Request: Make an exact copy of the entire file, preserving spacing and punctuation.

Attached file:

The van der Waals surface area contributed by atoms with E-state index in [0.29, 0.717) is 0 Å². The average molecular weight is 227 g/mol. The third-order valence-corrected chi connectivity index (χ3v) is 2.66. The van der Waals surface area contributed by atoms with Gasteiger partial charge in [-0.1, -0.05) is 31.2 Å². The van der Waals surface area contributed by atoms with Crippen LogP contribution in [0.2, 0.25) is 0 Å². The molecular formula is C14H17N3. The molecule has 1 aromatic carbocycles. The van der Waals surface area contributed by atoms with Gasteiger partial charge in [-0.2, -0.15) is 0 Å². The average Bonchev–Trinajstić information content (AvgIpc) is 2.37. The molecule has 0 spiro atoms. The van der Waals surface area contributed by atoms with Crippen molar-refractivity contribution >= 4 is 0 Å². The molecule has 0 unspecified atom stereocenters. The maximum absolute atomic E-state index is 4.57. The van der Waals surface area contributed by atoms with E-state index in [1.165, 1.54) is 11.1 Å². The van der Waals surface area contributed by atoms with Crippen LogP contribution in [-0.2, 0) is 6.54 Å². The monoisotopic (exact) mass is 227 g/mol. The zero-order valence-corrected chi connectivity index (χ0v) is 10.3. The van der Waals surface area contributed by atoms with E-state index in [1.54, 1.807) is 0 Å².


The van der Waals surface area contributed by atoms with E-state index in [0.29, 0.717) is 0 Å². The average molecular weight is 227 g/mol. The third-order valence-corrected chi connectivity index (χ3v) is 2.66. The van der Waals surface area contributed by atoms with Gasteiger partial charge in [-0.1, -0.05) is 31.2 Å². The van der Waals surface area contributed by atoms with Crippen LogP contribution in [0.2, 0.25) is 0 Å². The molecular formula is C14H17N3. The molecule has 1 aromatic carbocycles. The van der Waals surface area contributed by atoms with Gasteiger partial charge in [-0.2, -0.15) is 0 Å². The average Bonchev–Trinajstić information content (AvgIpc) is 2.37. The molecule has 0 spiro atoms. The van der Waals surface area contributed by atoms with Crippen molar-refractivity contribution >= 4 is 0 Å². The molecule has 0 unspecified atom stereocenters. The maximum absolute atomic E-state index is 4.57. The van der Waals surface area contributed by atoms with E-state index in [1.165, 1.54) is 11.1 Å². The van der Waals surface area contributed by atoms with Crippen LogP contribution in [-0.2, 0) is 6.54 Å². The monoisotopic (exact) mass is 227 g/mol. The zero-order valence-corrected chi connectivity index (χ0v) is 10.3. The van der Waals surface area contributed by atoms with E-state index in [1.54, 1.807) is 0 Å².